Slowly the endorphins kicked in as the sun flickered through the branches of the leafless oaks and maples. The sweat ran down his back and stuck to his grey marl T-shirt.
On and on he ran.
Up a hill and down a ravine, and back on the trail along Beach Drive, passing a small stone police substation in the center of the park, two officers leaning against a cruiser, drinking coffee. He gave a polite nod and they nodded back.
Heart pumping harder as his head became clearer. This was his routine ahead of every job and it passed the time. Kept him focused.
Along the northern section of the park, he passed Rolling Meadow Bridge and doubled back along a trail by the public golf course. On past the amphitheater and across Bluff Bridge to where he'd started.
He checked his pulse. Only slightly raised.
Ten minutes later, Reznick did some cool down stretching exercises against a park bench, when his cell phone in his waistband vibrated. He switched off his iPod and saw the familiar caller display.
“How you feeling today?” It was Maddox.
“So, any questions?”
Reznick wiped some sweat off his brow with the back of his hand. “You got a name?”
A beat. “All I know is that he's an American. OK?”
“On home soil? How come?”
A long pause. “Look, they wanted to keep it in-house. That's all I can say. This is a sensitive one.”
“Tell me, where is the subject now?”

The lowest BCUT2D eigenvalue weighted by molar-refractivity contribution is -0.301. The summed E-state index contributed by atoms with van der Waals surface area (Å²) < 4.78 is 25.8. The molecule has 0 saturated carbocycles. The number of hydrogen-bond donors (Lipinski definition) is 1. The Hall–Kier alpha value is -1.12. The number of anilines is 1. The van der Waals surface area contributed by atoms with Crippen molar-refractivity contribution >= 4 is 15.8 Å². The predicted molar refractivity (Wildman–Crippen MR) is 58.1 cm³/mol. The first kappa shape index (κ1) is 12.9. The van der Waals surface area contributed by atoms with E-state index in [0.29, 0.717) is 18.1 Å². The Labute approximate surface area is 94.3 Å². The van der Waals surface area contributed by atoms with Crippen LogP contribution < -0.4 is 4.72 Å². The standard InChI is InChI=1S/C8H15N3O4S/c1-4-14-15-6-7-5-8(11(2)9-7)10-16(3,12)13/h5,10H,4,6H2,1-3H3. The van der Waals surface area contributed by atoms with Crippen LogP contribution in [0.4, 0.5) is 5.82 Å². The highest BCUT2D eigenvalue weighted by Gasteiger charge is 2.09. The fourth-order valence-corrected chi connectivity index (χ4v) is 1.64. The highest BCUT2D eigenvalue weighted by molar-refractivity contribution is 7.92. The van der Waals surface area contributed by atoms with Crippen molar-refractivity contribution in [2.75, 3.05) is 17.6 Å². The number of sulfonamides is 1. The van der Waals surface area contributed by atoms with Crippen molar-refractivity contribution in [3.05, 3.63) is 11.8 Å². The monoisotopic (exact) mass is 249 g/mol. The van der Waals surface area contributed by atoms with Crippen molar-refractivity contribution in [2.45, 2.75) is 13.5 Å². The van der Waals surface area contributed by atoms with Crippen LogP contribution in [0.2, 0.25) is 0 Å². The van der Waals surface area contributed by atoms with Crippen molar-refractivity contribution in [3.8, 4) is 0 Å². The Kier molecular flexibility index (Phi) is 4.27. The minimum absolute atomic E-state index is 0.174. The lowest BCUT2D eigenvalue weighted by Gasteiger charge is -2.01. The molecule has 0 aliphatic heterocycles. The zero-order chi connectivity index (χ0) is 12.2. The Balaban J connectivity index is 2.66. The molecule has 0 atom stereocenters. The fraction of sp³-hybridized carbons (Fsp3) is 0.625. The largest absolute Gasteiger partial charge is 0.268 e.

“Walking the national mall with his son.”
“What kind of monitoring?”
“Electronic. Far safer.”
Reznick stayed quiet, knowing he was right.
“How about we speak later today?”
“I don't know. But stay close to your hotel.”
Reznick shielded his eyes against the sun. “Why?”
“Why stay close to the hotel?”
Maddox sighed. “Look, I've not had any confirmation, but I've heard from someone higher up the chain that we might have to move very quickly on this particular delivery.”
“Sooner rather than later. Bear that in mind.”
The rest of the day dragged as Reznick waited for Maddox to call.
It could be a matter of hours. He dialed 12 and ordered a late brunch of scrambled eggs, black coffee, buttered toast and more freshly squeezed orange juice. After a warm shower, he channel hopped between CNN, Fox News and the Weather Channel. Bombings across Kabul and Helmand Province as the Taliban launched a coordinated series of attacks to destabilize the Afghan government and instill fear in the population. He could see the way the wind was blowing there and it was all bad.